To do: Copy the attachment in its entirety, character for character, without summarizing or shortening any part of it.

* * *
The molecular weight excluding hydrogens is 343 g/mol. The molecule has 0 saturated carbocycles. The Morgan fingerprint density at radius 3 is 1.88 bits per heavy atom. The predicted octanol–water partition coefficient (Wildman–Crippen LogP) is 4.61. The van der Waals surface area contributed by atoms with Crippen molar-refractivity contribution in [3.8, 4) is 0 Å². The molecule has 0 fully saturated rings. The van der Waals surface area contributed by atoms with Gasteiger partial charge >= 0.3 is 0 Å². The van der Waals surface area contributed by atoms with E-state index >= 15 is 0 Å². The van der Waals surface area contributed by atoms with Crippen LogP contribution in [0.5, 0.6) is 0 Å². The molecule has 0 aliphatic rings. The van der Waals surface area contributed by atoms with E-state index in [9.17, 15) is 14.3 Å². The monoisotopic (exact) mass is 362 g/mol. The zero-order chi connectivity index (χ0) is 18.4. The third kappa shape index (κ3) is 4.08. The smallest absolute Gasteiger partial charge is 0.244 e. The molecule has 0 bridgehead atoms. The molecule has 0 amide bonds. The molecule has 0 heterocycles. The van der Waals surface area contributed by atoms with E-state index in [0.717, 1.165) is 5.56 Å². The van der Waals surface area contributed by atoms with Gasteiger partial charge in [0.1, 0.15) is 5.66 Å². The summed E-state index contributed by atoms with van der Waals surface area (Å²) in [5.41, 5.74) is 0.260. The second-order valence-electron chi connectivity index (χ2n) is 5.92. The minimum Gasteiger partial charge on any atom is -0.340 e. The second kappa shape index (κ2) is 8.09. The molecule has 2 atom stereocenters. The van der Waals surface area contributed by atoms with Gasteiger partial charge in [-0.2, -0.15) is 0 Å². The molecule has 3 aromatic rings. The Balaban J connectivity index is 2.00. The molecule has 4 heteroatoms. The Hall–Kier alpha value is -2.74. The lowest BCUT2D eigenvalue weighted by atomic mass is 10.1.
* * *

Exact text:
The molecular weight excluding hydrogens is 343 g/mol. The molecule has 0 saturated carbocycles. The Morgan fingerprint density at radius 3 is 1.88 bits per heavy atom. The predicted octanol–water partition coefficient (Wildman–Crippen LogP) is 4.61. The van der Waals surface area contributed by atoms with Crippen molar-refractivity contribution in [3.8, 4) is 0 Å². The molecule has 0 fully saturated rings. The van der Waals surface area contributed by atoms with Gasteiger partial charge >= 0.3 is 0 Å². The van der Waals surface area contributed by atoms with E-state index >= 15 is 0 Å². The van der Waals surface area contributed by atoms with Crippen LogP contribution in [0.5, 0.6) is 0 Å². The molecule has 0 aliphatic rings. The van der Waals surface area contributed by atoms with E-state index in [9.17, 15) is 14.3 Å². The monoisotopic (exact) mass is 362 g/mol. The zero-order chi connectivity index (χ0) is 18.4. The third kappa shape index (κ3) is 4.08. The smallest absolute Gasteiger partial charge is 0.244 e. The molecule has 0 bridgehead atoms. The molecule has 0 amide bonds. The molecule has 0 heterocycles. The van der Waals surface area contributed by atoms with E-state index in [0.717, 1.165) is 5.56 Å². The van der Waals surface area contributed by atoms with Gasteiger partial charge in [0.1, 0.15) is 5.66 Å². The summed E-state index contributed by atoms with van der Waals surface area (Å²) in [5.41, 5.74) is 0.260. The second-order valence-electron chi connectivity index (χ2n) is 5.92. The minimum Gasteiger partial charge on any atom is -0.340 e. The second kappa shape index (κ2) is 8.09. The molecule has 2 atom stereocenters. The van der Waals surface area contributed by atoms with Gasteiger partial charge in [-0.2, -0.15) is 0 Å². The molecule has 3 aromatic rings. The Balaban J connectivity index is 2.00. The molecule has 4 heteroatoms. The Hall–Kier alpha value is -2.74. The lowest BCUT2D eigenvalue weighted by atomic mass is 10.1.